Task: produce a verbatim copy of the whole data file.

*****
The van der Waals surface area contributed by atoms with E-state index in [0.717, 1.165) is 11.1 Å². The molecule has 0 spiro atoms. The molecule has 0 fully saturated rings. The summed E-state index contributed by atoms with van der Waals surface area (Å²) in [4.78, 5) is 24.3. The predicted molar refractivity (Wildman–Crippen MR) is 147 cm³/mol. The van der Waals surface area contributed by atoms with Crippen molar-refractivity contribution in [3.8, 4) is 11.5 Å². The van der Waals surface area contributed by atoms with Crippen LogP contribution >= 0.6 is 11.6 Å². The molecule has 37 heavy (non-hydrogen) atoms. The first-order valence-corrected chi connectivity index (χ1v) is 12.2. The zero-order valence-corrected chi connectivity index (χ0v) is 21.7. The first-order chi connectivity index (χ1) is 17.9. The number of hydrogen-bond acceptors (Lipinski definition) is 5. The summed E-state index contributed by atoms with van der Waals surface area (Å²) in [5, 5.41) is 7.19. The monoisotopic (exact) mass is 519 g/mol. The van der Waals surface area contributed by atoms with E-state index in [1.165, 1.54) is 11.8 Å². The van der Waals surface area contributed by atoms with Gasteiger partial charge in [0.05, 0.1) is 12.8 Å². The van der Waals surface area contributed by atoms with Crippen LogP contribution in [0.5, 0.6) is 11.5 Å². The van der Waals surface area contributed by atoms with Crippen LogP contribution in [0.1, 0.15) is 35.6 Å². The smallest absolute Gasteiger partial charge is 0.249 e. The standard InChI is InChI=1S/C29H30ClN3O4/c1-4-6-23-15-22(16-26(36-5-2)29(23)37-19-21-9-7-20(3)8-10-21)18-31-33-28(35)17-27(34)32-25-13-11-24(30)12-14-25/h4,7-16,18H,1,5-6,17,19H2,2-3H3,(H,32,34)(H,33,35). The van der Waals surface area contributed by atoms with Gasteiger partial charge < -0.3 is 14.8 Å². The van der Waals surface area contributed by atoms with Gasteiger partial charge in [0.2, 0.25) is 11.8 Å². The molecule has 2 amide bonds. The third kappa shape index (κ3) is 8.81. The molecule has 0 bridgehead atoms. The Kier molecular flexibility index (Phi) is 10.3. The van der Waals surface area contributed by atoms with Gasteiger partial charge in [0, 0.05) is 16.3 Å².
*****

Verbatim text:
The van der Waals surface area contributed by atoms with E-state index in [0.717, 1.165) is 11.1 Å². The molecule has 0 spiro atoms. The molecule has 0 fully saturated rings. The summed E-state index contributed by atoms with van der Waals surface area (Å²) in [4.78, 5) is 24.3. The predicted molar refractivity (Wildman–Crippen MR) is 147 cm³/mol. The van der Waals surface area contributed by atoms with Crippen molar-refractivity contribution in [3.8, 4) is 11.5 Å². The van der Waals surface area contributed by atoms with Crippen LogP contribution >= 0.6 is 11.6 Å². The molecule has 37 heavy (non-hydrogen) atoms. The first-order valence-corrected chi connectivity index (χ1v) is 12.2. The zero-order valence-corrected chi connectivity index (χ0v) is 21.7. The first-order chi connectivity index (χ1) is 17.9. The number of hydrogen-bond acceptors (Lipinski definition) is 5. The summed E-state index contributed by atoms with van der Waals surface area (Å²) in [5, 5.41) is 7.19. The monoisotopic (exact) mass is 519 g/mol. The van der Waals surface area contributed by atoms with E-state index in [1.165, 1.54) is 11.8 Å². The van der Waals surface area contributed by atoms with Gasteiger partial charge in [0.05, 0.1) is 12.8 Å². The van der Waals surface area contributed by atoms with Crippen LogP contribution in [0.5, 0.6) is 11.5 Å². The van der Waals surface area contributed by atoms with Crippen LogP contribution in [0.1, 0.15) is 35.6 Å². The smallest absolute Gasteiger partial charge is 0.249 e. The standard InChI is InChI=1S/C29H30ClN3O4/c1-4-6-23-15-22(16-26(36-5-2)29(23)37-19-21-9-7-20(3)8-10-21)18-31-33-28(35)17-27(34)32-25-13-11-24(30)12-14-25/h4,7-16,18H,1,5-6,17,19H2,2-3H3,(H,32,34)(H,33,35). The van der Waals surface area contributed by atoms with Gasteiger partial charge < -0.3 is 14.8 Å². The van der Waals surface area contributed by atoms with Gasteiger partial charge in [0.2, 0.25) is 11.8 Å². The molecule has 2 amide bonds. The third kappa shape index (κ3) is 8.81. The molecule has 0 bridgehead atoms. The Kier molecular flexibility index (Phi) is 10.3. The van der Waals surface area contributed by atoms with Gasteiger partial charge in [0, 0.05) is 16.3 Å².